Thursday, 16 April 2015

Why Are Irish-Language Stories so Bad?

We finished a really annoying short story in Irish today, so I'm going to vent my frustration by generalizing an entire group of people (the writers of these stories), but it's okay because they're of my nationality. Let's go.

Irish stories are awful. Not the ones written in English, like Yeats and James Joyce, but Irish-language authors. In my experience. Any Irish story we've read for school has been boring, stereotypical and/or plotless, and I'm going to try to explain why.

1. Paucity of Examples

What a fancy word.

But yeah, the fact is that while (using the US as an example because their books would mostly be English and because of convenient stats, let's not lie to ourselves) over 3 million books were published in the US last year, while - although I couldn't find stats on published Irish-language books - I found all of two Irish-language publishers. 

Since there are so few Irish-language books published, there's less good stuff. Remember, there are plenty of bad books in English too, they're just drowned out. Irish is constantly scraping the bottom of the barrel. 

2. Market

About 1% of the approximately 4 million Irish people speak Irish fluently, though most can understand a little (the cúpla focail imparted by school). Why would a good writer with any sense for business ever bother writing in Irish when the potential market is so incredibly small? Other writers and publishers have to worry about getting the hundreds of millions of English speakers to read their books through advertisers, whereas Irish-language writers have to deal with the fact that most people can't read their books untranslated. 

Publishers have to think about their bottom line, and they're unlikely to take a chance on a book with such small potential.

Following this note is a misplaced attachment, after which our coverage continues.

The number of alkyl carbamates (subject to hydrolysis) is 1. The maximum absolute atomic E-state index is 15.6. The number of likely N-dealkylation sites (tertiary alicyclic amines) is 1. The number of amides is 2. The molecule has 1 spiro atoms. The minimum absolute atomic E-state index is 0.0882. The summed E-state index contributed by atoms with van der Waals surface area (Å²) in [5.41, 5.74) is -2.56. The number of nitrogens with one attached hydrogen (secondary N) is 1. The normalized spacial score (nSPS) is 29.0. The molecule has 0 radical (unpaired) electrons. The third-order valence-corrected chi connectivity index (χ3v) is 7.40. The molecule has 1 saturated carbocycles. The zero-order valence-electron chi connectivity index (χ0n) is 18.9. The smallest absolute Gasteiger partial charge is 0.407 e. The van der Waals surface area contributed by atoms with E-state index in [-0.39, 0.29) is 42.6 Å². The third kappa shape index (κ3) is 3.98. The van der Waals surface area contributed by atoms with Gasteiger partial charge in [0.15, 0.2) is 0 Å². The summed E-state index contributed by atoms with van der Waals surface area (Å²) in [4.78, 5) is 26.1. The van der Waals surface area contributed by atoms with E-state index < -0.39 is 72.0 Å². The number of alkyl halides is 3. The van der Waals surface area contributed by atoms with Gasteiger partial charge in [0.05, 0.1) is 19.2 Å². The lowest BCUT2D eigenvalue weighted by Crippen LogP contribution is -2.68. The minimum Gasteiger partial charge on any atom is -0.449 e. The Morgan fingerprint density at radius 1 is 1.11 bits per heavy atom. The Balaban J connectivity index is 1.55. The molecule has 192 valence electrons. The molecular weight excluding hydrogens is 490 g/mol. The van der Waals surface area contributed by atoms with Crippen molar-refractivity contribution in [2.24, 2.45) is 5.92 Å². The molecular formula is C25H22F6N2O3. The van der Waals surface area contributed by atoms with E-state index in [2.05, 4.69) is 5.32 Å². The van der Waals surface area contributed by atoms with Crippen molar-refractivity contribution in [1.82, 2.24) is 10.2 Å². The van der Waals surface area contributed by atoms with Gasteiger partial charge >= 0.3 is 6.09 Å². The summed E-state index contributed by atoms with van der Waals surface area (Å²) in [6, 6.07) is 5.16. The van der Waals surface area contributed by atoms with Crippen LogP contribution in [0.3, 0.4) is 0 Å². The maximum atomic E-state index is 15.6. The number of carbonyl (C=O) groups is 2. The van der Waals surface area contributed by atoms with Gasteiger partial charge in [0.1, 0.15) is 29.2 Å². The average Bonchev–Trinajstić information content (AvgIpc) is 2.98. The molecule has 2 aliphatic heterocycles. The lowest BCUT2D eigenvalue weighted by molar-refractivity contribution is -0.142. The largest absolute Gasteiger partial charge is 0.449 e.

That has to be massively demotivating, and narrows the field of writers to those who don't particularly care for mainstream success, which links in with ...

3. Culchies

Irish-language stories are almost always about huge, stereotypical culchies (country people), the kind who'd find leprechauns in their porridge. The Gaeltacht is pretty low on technology and industry, so writers from there talk about really old-fashioned things. Also, with the diminished popularity of Irish, a lot of the writers are old so the books are even less relevant to young people. I've never seen an Irish-language science fiction novel. It's always just dramas. 

The Irish language itself is geared towards this, with few words about technology or modern life and most just seanfhocail, old sayings that don't make any sense now, like "Praise the children and they will come" (Mol an óige agus tiocfaidh sí). 

4. Lack of Mentoring/Inspiration

Writers must read. For plot and character, but also for language. But because there are so few Irish-language stories, people who might write these stories are discouraged from doing so because they can't get the experience they need. So they either make bad books, or none at all (contributing to the lack of books - it's self-perpetuating).

It's certainly not for lack of national talent, as evident from the above examples (Yeats and Joyce - I'm sure there are more I can't think of right now). Look, it's not something I'm too upset about, because I don't particularly care for Irish. But I needed a way to express my frustration with how incredibly boring school Irish stories are. 

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